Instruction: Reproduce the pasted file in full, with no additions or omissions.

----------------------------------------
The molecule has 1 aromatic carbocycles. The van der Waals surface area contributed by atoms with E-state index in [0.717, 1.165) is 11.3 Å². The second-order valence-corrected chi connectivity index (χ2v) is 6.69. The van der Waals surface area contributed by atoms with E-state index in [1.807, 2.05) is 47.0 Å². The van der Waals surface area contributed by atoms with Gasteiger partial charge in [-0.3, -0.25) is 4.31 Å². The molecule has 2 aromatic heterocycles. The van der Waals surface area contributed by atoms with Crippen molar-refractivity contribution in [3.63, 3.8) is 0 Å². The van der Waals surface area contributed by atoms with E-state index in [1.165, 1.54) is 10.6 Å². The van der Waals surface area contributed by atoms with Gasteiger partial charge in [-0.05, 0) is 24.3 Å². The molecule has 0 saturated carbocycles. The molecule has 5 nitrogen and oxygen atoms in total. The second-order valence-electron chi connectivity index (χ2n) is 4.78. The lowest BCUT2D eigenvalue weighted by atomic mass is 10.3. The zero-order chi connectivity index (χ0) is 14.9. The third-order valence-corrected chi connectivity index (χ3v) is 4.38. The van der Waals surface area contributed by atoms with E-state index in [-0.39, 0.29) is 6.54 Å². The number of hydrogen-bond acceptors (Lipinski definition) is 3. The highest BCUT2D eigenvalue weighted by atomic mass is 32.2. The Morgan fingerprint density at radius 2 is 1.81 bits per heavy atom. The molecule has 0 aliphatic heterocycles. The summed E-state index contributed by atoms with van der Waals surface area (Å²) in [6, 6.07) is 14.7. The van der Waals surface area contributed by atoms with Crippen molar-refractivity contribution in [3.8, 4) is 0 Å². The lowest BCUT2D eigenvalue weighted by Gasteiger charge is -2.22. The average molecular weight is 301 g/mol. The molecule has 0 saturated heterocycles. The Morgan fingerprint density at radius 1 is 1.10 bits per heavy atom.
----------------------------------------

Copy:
The molecule has 1 aromatic carbocycles. The van der Waals surface area contributed by atoms with E-state index in [0.717, 1.165) is 11.3 Å². The second-order valence-corrected chi connectivity index (χ2v) is 6.69. The van der Waals surface area contributed by atoms with E-state index in [1.807, 2.05) is 47.0 Å². The van der Waals surface area contributed by atoms with Gasteiger partial charge in [-0.3, -0.25) is 4.31 Å². The molecule has 2 aromatic heterocycles. The van der Waals surface area contributed by atoms with Crippen molar-refractivity contribution in [3.63, 3.8) is 0 Å². The van der Waals surface area contributed by atoms with E-state index in [1.165, 1.54) is 10.6 Å². The van der Waals surface area contributed by atoms with Gasteiger partial charge in [-0.05, 0) is 24.3 Å². The molecule has 0 saturated carbocycles. The molecule has 5 nitrogen and oxygen atoms in total. The second-order valence-electron chi connectivity index (χ2n) is 4.78. The lowest BCUT2D eigenvalue weighted by atomic mass is 10.3. The zero-order chi connectivity index (χ0) is 14.9. The third-order valence-corrected chi connectivity index (χ3v) is 4.38. The van der Waals surface area contributed by atoms with E-state index in [-0.39, 0.29) is 6.54 Å². The number of hydrogen-bond acceptors (Lipinski definition) is 3. The highest BCUT2D eigenvalue weighted by atomic mass is 32.2. The Morgan fingerprint density at radius 2 is 1.81 bits per heavy atom. The molecule has 0 aliphatic heterocycles. The summed E-state index contributed by atoms with van der Waals surface area (Å²) in [6, 6.07) is 14.7. The van der Waals surface area contributed by atoms with Crippen molar-refractivity contribution in [3.8, 4) is 0 Å². The lowest BCUT2D eigenvalue weighted by Gasteiger charge is -2.22. The average molecular weight is 301 g/mol. The molecule has 0 saturated heterocycles. The Morgan fingerprint density at radius 1 is 1.10 bits per heavy atom.